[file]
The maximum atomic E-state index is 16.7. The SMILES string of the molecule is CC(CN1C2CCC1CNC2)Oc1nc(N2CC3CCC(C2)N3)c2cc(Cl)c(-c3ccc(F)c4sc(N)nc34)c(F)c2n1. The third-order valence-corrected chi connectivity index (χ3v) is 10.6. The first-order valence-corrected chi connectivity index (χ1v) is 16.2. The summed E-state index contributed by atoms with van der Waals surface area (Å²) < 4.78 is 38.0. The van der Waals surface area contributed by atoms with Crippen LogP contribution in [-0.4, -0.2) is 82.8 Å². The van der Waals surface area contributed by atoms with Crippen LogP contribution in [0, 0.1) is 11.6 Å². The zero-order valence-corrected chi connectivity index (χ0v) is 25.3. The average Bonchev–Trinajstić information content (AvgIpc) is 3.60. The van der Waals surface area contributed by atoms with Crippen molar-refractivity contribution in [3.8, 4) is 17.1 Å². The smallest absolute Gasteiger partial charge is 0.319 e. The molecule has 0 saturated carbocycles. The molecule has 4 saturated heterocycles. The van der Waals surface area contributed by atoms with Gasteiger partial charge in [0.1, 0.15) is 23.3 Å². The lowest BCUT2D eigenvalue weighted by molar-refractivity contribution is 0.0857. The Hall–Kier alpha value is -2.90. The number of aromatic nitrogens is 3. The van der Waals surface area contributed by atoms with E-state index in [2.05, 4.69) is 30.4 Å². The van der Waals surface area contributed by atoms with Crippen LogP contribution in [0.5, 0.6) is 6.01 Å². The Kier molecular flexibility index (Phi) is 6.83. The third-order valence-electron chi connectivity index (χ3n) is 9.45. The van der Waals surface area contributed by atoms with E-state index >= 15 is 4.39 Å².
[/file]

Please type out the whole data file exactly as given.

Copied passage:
The maximum atomic E-state index is 16.7. The SMILES string of the molecule is CC(CN1C2CCC1CNC2)Oc1nc(N2CC3CCC(C2)N3)c2cc(Cl)c(-c3ccc(F)c4sc(N)nc34)c(F)c2n1. The third-order valence-corrected chi connectivity index (χ3v) is 10.6. The first-order valence-corrected chi connectivity index (χ1v) is 16.2. The summed E-state index contributed by atoms with van der Waals surface area (Å²) < 4.78 is 38.0. The van der Waals surface area contributed by atoms with Crippen LogP contribution in [-0.4, -0.2) is 82.8 Å². The van der Waals surface area contributed by atoms with Crippen LogP contribution in [0, 0.1) is 11.6 Å². The zero-order valence-corrected chi connectivity index (χ0v) is 25.3. The average Bonchev–Trinajstić information content (AvgIpc) is 3.60. The van der Waals surface area contributed by atoms with Crippen molar-refractivity contribution in [3.8, 4) is 17.1 Å². The smallest absolute Gasteiger partial charge is 0.319 e. The molecule has 0 saturated carbocycles. The molecule has 4 saturated heterocycles. The van der Waals surface area contributed by atoms with Gasteiger partial charge in [0.1, 0.15) is 23.3 Å². The lowest BCUT2D eigenvalue weighted by molar-refractivity contribution is 0.0857. The Hall–Kier alpha value is -2.90. The number of aromatic nitrogens is 3. The van der Waals surface area contributed by atoms with E-state index in [2.05, 4.69) is 30.4 Å². The van der Waals surface area contributed by atoms with Crippen LogP contribution in [0.5, 0.6) is 6.01 Å². The Kier molecular flexibility index (Phi) is 6.83. The third-order valence-electron chi connectivity index (χ3n) is 9.45. The van der Waals surface area contributed by atoms with E-state index >= 15 is 4.39 Å².